Friday, May 22, 2015
"Maggie" Review - Written by Tim Hellman
'MAGGIE': Four Stars (Out of Five)
An indie zombie flick, made on a budget of just $4 million, starring Arnold Schwarzenegger and Abigail Breslin! It was directed by first time feature filmmaker Henry Hobson and written by first time feature film writer John Scott 3. The movie is actually more of a dramatic character study, than an action or horror film, dealing with the relationship between a teenage girl, in the Midwest, and her loving father. The catch is that the girl is infected with a deadly zombie virus. It's definitely not the type of movie that a lot of Schwarzenegger fans are expecting, but I really liked it.
The story is set in a small Midwest town, where a virus, called the necroambulist virus, has broken out. It slowly turns it's victims into zombies and the government deals with the problem by throwing 'the infected' into isolation wards. Maggie (Breslin) is a young teenage girl, who was recently infected by the disease. Her father, Wade (Schwarzenegger), must do his best to care for her, in her last days, and also come to terms with what must be done, when she finally changes.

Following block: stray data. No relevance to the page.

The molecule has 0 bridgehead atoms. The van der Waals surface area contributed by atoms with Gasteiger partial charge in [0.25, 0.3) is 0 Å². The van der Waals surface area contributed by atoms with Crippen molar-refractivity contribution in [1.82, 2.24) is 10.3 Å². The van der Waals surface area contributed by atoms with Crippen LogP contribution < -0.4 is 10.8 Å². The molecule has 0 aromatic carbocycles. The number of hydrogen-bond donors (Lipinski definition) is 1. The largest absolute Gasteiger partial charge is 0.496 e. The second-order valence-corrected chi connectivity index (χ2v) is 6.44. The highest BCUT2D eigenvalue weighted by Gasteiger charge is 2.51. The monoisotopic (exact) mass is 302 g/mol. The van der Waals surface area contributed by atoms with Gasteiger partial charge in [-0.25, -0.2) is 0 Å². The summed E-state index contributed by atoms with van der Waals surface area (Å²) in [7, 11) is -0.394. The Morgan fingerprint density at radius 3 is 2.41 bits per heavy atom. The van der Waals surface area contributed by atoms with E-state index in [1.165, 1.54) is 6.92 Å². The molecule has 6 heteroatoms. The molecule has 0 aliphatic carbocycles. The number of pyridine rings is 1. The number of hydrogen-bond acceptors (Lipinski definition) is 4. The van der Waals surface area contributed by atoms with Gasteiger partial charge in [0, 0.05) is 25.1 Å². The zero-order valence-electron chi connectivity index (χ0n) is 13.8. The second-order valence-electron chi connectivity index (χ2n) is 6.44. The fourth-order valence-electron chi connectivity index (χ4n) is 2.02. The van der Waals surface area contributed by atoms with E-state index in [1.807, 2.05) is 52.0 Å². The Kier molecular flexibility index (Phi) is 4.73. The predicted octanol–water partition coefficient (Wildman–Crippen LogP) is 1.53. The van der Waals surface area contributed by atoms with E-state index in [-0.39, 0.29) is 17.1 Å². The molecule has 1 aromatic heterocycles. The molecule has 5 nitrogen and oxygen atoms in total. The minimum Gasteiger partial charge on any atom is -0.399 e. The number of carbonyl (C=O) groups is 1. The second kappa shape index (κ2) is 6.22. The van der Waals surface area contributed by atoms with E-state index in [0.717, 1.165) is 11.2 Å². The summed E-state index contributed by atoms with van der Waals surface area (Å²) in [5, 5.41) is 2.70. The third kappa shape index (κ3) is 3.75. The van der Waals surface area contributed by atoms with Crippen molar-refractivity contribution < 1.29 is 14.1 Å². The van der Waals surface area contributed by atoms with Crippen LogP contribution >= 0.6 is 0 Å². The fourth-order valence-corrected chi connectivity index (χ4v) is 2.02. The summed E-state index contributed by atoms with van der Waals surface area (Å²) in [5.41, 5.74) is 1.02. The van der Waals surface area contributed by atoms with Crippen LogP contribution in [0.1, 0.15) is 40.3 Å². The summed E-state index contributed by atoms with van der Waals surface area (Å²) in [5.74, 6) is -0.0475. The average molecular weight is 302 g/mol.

I wasn't sure what exactly to expect, going into this movie. The premise, and idea of Arnold Schwarzenegger starring in a low-budget zombie drama flick, were both very intriguing to me. I am a little disappointed it doesn't have more action, and gruesome thrills, but it is a very well made drama film. Arnold gives, arguably, his best performance to date, and Breslin is pretty impressive as well. I wish there would have been a little more to the story, than just another drama flick about a terminally ill teen, and her relationship with her friends and family. It's almost like a zombie version of'MY SISTER'S KEEPER' or 'THE FAULT IN OUR STARS', except with a little Schwarzenegger thrown in as well. I think he's making a lot of wise career choices lately, and he's starting to resemble Clint Eastwood, more and more, with each movie. This isn't a great film but it is a nice entry in Arnold's impressively expanding resume.